Diets: Resist Temptation Through the Holiday Season

It starts with those buckets of Halloween candy. Then it's on to Thanksgiving (stuffing, sweet potatoes with gooey marshmallows, pumpkin pie). After that pigout, there are holiday parties with calorie-laden snacks and drinks, Christmas and finally the big bash on New Year's Eve. It's the season of temptation and for many of us, it coincides with colder weather – which means we are less likely to get outside and work off our indulgences. No wonder diet- and exercise-related resolutions are at the top of our list on January 1!

But you don't have to give in to this annual binge. We asked registered dietitian Elisa Zied, a spokesperson for the American Dietetic Association, for advice on how to survive the holidays with your weight goals intact. Zied, author of "Feed Your Family Right!", argues that healthy eating doesn't mean total deprivation. In other words, you can have your cake and eat it, too—as long as you don't go overboard. Some tips:

1. Budget for indulgences. On Halloween, you know that candy is coming later in the day, so prepare yourself. Zied advises eating a healthy breakfast, a light lunch, a small afternoon snack and a small dinner. You might even consider making a few treats your dinner, she says. "Having candy and chocolate for dinner is not the most healthful thing to do," she says, "but this is once a year." Pick your goodies carefully. Not surprisingly, candy is full of empty calories. Then step up your physical activity for a few days and, Zied says, "no real damage will be done to your diet or your waistline." For those of us with young children, Halloween can also be a great time to set a good example. Encourage your kids to choose a few treats just as you do. Zied encourages her two sons, 10 and 6, to choose four to six small pieces of candy or two large pieces on Halloween night. After that, it's two large or four small pieces a day. Again, the important lesson is to pay attention to what you're eating so you're not just shoveling sugar into your mouth.

2. Savor every bite. That means thinking about quality, not quantity. At Halloween, stagger your candy intake so your brain has a chance to register what you're eating. "You may end up eating less," Zied says. That's particularly true at Thanksgiving dinner, the mother of all diet-killing meals. Zied advises sticking to one plate of food and keeping portions small. Eat slowly so you can really taste and appreciate those sweet potatoes. "The more slowly you eat, the more satisfied you'll feel and the more quickly you'll be satisfied," she says. Try drinking water or seltzer between bites to make the meal last longer. (A recent study showed that overweight women take less pleasure in their food.

3. Decide on preset limits. At a party, stick to only one alcoholic drink and savor it while you're having it; then follow up with plain or sparkling water. Zied suggests limiting yourself to six hors d'oeuvres or a couple of bite-size desserts. And don't eat while you are drinking alcohol so you are conscious of your food intake. When you've reached your food and drink limit, pop a mint or reapply your lipstick. "These behavioral strategies can help you reduce the risk of taking just one more bite," Zied says.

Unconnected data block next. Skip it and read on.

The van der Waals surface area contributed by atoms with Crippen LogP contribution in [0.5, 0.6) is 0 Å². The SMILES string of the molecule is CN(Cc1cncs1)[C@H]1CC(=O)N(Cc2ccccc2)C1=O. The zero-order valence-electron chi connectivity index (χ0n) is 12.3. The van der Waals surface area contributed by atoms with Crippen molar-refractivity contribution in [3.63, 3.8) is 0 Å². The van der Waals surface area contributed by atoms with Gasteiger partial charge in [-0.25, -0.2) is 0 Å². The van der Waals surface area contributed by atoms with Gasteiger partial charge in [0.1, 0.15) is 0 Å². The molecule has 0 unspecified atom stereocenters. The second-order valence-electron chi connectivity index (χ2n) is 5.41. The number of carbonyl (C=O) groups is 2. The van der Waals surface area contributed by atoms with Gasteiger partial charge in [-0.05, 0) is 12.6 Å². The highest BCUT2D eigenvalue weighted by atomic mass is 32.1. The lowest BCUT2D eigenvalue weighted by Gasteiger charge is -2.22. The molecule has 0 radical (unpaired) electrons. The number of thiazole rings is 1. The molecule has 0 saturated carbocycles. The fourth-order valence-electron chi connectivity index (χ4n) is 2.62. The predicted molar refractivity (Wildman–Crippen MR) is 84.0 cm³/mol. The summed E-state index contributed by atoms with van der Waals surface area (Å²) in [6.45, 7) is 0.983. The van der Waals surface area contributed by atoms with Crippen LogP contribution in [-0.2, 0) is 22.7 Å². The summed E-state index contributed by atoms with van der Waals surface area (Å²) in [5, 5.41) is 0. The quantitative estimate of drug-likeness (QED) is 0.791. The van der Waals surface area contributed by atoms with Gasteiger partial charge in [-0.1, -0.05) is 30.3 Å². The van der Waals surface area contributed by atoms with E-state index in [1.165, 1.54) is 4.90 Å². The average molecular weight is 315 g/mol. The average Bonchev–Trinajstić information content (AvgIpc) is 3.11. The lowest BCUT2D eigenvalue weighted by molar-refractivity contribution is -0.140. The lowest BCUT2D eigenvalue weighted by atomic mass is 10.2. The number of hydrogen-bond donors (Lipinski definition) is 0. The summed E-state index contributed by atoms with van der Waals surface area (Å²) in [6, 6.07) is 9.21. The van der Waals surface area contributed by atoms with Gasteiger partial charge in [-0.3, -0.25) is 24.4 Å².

4. Lighten up. There are lots of ways to cut down on extra sugar, salt and fat even in the most traditional holiday dishes. For example, instead of candied sweet potatoes, Zied suggests trying baked sweet potatoes or sweet potato fries baked with a little oil. To make stuffing healthier, toast real bread rather than prepared bread crumbs: according to Zied, that cuts down on sodium and fat. Make mostly fruit-based desserts. If you can, Zied says, serve bite-size versions so that you and your guests enjoy the taste without overdoing the portion. "If you're handed a big piece of pie, you're likely to eat a big piece of pie," she says.
With everyone worrying about their budget these days, potluck parties are becoming more popular. If you're asked to bring a dish, offer healthier choices like a salad of grilled vegetables and chicken, or pasta with an olive-oil-based dressing. For dessert, Zied suggests fruit kebabs with low-fat chocolate sauce.

5. Strategize for parties. "Do not go hungry," Zied says. On the day of a party, eat protein- and fiber-rich food, avoid any added sugars or fat and drink a lot of water. Reduce portions at all meals. "Even cutting back by just a few bites can add up and leave a little more room for indulgences at a party," Zied says. But don't cut out key food groups. You need to get enough fiber, vitamins and minerals to stay healthy. And don't skip breakfast. "Breakfast tells your body it's not starving," Zied explains. "Skipping breakfast makes your body want to store the calories you provide it with later on instead of using all of them for energy to get through the day." Pay attention to exercise as well. According to Zied, if you step up your physical activity by even 10 or 15 minutes a day during the party season, you have a little more room to indulge.

6. Write it down. Research shows that successful dieters are conscious of their daily food intake. A food journal is a good way to watch what you're eating–but you have to be honest and record every bite (and yes, it does count if you eat it standing up). Food journals are also helpful when you're about to start a diet. Track what you eat for a few days and you may be able to find some simple ways to cut back. Low-tech and high-tech versions work equally well for this, but you might want to take advantage of online sites that include calories and food composition to make it all a little easier. A number of sites charge a monthly fee but many are free. You could start with MyPyramid.gov from the U.S. Department of Agriculture. Another good site is the DailyPlate.com. Both include tools to help track food as well as exercise.